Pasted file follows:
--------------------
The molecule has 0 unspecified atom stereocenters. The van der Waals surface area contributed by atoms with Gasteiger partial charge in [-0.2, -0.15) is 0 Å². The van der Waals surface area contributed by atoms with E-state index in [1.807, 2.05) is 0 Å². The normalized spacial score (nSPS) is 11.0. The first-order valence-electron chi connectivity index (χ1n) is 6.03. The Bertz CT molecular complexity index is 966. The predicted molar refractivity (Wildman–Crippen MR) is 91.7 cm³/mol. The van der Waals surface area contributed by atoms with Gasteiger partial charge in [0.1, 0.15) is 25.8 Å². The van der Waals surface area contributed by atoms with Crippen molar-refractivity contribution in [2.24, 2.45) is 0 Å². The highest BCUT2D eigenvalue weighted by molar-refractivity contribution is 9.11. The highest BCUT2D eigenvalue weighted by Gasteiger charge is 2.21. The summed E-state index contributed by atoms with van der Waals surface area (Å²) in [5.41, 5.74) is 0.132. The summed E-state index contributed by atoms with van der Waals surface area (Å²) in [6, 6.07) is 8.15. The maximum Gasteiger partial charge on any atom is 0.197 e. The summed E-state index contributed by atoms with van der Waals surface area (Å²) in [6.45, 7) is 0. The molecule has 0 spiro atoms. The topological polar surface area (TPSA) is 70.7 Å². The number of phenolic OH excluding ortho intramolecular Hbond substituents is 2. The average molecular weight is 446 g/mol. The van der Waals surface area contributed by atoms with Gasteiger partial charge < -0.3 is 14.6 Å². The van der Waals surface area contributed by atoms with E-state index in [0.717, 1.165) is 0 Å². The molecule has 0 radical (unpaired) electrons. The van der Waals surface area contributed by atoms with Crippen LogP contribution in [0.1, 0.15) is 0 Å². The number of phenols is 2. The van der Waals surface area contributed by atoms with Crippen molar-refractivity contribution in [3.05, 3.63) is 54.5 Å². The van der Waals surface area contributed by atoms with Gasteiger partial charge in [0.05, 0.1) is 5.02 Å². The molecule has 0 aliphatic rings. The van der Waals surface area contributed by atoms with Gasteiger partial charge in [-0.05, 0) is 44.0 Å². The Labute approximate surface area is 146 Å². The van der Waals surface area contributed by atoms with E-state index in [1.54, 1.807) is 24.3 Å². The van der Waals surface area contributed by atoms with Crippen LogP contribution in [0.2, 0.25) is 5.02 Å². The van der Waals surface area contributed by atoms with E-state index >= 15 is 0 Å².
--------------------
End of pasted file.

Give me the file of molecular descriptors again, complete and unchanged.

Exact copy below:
The molecule has 0 unspecified atom stereocenters. The van der Waals surface area contributed by atoms with Gasteiger partial charge in [-0.2, -0.15) is 0 Å². The van der Waals surface area contributed by atoms with E-state index in [1.807, 2.05) is 0 Å². The normalized spacial score (nSPS) is 11.0. The first-order valence-electron chi connectivity index (χ1n) is 6.03. The Bertz CT molecular complexity index is 966. The predicted molar refractivity (Wildman–Crippen MR) is 91.7 cm³/mol. The van der Waals surface area contributed by atoms with Gasteiger partial charge in [0.1, 0.15) is 25.8 Å². The van der Waals surface area contributed by atoms with Crippen molar-refractivity contribution in [2.24, 2.45) is 0 Å². The highest BCUT2D eigenvalue weighted by molar-refractivity contribution is 9.11. The highest BCUT2D eigenvalue weighted by Gasteiger charge is 2.21. The summed E-state index contributed by atoms with van der Waals surface area (Å²) in [5.41, 5.74) is 0.132. The summed E-state index contributed by atoms with van der Waals surface area (Å²) in [6, 6.07) is 8.15. The maximum Gasteiger partial charge on any atom is 0.197 e. The summed E-state index contributed by atoms with van der Waals surface area (Å²) in [6.45, 7) is 0. The molecule has 0 spiro atoms. The topological polar surface area (TPSA) is 70.7 Å². The number of phenolic OH excluding ortho intramolecular Hbond substituents is 2. The average molecular weight is 446 g/mol. The van der Waals surface area contributed by atoms with Gasteiger partial charge < -0.3 is 14.6 Å². The van der Waals surface area contributed by atoms with E-state index in [0.717, 1.165) is 0 Å². The molecule has 0 radical (unpaired) electrons. The van der Waals surface area contributed by atoms with Crippen LogP contribution in [0.1, 0.15) is 0 Å². The number of phenols is 2. The van der Waals surface area contributed by atoms with Crippen molar-refractivity contribution in [3.05, 3.63) is 54.5 Å². The van der Waals surface area contributed by atoms with Gasteiger partial charge in [0.05, 0.1) is 5.02 Å². The molecule has 0 aliphatic rings. The van der Waals surface area contributed by atoms with Gasteiger partial charge in [-0.05, 0) is 44.0 Å². The Labute approximate surface area is 146 Å². The van der Waals surface area contributed by atoms with E-state index in [1.54, 1.807) is 24.3 Å². The van der Waals surface area contributed by atoms with Crippen LogP contribution in [0.2, 0.25) is 5.02 Å². The van der Waals surface area contributed by atoms with E-state index >= 15 is 0 Å².